by Ng Yi-Sheng
One day they will come for us:
the foolish ones, the intellectuals.
One day we will burn
like scrolls in Alexandria.
One day they will break down the gates
of our black box operas and ateliers.
Rip the masks from our faces
and the angklungs from our hands.
they’ve sacked a museum,
outlawed an Aztec epic.
They’ve dynamited an Afghan Buddha,
a Dutch Madonna,
censored a film.
the Khmer Rouge just called;
they want to take your photo.
The revolution must always devour
her brightest children.
Tonight you may sleep with them,
eat of their festivals, drink of their mooncake,
engineer their Moscow mausoleums –
but never forget:
One day, they will come,
a mighty parade, in a stadium built of our bones.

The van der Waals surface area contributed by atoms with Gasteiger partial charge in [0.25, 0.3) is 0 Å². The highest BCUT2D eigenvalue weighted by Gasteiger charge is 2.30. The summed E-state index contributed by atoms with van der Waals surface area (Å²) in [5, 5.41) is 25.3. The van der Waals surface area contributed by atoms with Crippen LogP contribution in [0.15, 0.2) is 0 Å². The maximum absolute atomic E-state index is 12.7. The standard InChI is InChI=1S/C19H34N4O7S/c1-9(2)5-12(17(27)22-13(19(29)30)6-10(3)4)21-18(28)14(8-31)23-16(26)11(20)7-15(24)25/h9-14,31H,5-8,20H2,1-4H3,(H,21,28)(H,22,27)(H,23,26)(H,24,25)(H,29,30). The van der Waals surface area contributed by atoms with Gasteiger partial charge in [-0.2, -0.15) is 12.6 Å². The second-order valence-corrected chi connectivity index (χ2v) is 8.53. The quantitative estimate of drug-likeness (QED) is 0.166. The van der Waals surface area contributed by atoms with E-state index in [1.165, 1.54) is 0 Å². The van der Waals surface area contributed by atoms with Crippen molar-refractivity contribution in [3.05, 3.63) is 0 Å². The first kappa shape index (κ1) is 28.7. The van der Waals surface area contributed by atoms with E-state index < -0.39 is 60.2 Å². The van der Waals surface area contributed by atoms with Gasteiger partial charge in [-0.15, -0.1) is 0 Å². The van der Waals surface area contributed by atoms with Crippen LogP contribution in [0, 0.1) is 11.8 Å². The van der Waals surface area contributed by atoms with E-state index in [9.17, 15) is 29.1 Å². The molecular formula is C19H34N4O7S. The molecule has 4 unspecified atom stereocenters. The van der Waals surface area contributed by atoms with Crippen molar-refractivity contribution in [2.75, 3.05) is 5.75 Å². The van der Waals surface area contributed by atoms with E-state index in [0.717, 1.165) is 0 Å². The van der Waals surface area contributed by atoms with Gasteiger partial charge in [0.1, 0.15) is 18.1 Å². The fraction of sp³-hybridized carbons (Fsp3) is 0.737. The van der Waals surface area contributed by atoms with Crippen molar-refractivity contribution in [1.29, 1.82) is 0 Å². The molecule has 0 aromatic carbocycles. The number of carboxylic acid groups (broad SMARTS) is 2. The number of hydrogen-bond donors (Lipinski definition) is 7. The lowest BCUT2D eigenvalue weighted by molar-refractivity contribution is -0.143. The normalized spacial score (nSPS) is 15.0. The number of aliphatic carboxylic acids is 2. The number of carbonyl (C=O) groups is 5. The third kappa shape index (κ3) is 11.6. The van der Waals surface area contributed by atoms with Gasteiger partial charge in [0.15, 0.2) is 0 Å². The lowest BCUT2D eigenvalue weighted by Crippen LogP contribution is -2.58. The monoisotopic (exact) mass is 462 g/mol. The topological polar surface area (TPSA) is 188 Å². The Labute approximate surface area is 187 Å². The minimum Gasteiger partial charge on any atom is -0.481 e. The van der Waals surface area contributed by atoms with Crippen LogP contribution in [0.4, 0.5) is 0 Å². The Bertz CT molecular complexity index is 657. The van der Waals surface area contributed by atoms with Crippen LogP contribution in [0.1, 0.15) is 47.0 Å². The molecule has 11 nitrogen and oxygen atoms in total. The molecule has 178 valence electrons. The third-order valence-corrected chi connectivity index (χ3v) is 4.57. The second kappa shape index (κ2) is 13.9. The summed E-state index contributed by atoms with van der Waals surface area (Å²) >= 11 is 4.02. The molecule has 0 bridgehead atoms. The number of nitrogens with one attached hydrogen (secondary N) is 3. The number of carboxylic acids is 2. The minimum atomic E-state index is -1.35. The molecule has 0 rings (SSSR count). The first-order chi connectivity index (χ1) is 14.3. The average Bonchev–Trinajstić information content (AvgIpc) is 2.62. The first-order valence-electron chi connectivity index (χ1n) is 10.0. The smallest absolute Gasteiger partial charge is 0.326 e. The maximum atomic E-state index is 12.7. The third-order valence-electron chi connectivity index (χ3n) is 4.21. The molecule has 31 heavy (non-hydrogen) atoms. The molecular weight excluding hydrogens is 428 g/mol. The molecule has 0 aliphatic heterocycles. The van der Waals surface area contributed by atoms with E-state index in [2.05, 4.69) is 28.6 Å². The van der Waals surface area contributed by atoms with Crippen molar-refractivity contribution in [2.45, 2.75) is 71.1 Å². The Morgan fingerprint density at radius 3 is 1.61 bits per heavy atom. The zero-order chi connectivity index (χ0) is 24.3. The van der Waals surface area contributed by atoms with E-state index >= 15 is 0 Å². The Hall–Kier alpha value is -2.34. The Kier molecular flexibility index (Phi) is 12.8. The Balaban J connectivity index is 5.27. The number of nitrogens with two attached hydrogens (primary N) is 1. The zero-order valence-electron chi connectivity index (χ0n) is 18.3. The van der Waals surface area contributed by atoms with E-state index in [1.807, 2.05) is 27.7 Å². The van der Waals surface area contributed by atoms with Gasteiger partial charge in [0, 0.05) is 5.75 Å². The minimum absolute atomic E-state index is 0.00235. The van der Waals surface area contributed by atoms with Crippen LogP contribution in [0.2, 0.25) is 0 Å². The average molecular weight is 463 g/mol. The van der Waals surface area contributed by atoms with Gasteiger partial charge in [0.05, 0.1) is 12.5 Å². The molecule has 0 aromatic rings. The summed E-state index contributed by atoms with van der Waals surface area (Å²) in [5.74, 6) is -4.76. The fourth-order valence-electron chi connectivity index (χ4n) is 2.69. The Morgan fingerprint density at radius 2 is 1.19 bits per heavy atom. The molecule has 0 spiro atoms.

Open your mouth and sing:
it has always happened,
it has not happened, yet.
Reprinted with the author’s permission, “The Audience” first appeared in Tumasik: Contemporary Writing from Singapore (Autumn Hill Books), edited by Alvin Pang and funded by the National Arts Council of Singapore.
Ng Yi-Sheng is a writer of poetry, fiction, drama, non-fiction and journalism. His books include the poetry collection last boy, which won the Singapore Literature Prize 2008, and a novelisation of the movie “Eating Air”. He has also co-edited GASPP: A Gay Anthology of Singapore Poetry and Prose and Eastern Heathens: Asian Folklore Subverted. He co-organises the monthly multidisciplinary event SPORE Art Salon and the annual queer literary reading ContraDiction. His new collection, Anthems, will showcase his body of slam poems.